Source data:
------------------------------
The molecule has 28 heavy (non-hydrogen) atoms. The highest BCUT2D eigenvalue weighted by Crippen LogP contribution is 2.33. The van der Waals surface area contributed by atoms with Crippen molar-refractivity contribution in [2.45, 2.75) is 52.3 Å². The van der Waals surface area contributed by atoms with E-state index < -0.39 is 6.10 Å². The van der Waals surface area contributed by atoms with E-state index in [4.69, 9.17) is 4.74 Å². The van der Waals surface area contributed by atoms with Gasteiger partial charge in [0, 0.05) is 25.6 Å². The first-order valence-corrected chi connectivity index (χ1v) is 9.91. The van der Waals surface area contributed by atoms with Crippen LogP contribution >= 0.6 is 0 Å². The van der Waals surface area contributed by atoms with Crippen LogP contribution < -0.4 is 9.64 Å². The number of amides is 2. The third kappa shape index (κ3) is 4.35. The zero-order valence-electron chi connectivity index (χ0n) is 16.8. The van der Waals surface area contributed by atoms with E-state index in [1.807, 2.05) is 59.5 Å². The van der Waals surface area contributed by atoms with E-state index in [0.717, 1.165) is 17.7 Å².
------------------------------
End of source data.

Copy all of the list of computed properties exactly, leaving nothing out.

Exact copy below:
The molecule has 28 heavy (non-hydrogen) atoms. The highest BCUT2D eigenvalue weighted by Crippen LogP contribution is 2.33. The van der Waals surface area contributed by atoms with Crippen molar-refractivity contribution in [2.45, 2.75) is 52.3 Å². The van der Waals surface area contributed by atoms with E-state index < -0.39 is 6.10 Å². The van der Waals surface area contributed by atoms with E-state index in [4.69, 9.17) is 4.74 Å². The van der Waals surface area contributed by atoms with Gasteiger partial charge in [0, 0.05) is 25.6 Å². The first-order valence-corrected chi connectivity index (χ1v) is 9.91. The van der Waals surface area contributed by atoms with Crippen LogP contribution >= 0.6 is 0 Å². The van der Waals surface area contributed by atoms with Crippen LogP contribution < -0.4 is 9.64 Å². The number of amides is 2. The third kappa shape index (κ3) is 4.35. The zero-order valence-electron chi connectivity index (χ0n) is 16.8. The van der Waals surface area contributed by atoms with E-state index in [1.807, 2.05) is 59.5 Å². The van der Waals surface area contributed by atoms with E-state index in [0.717, 1.165) is 17.7 Å².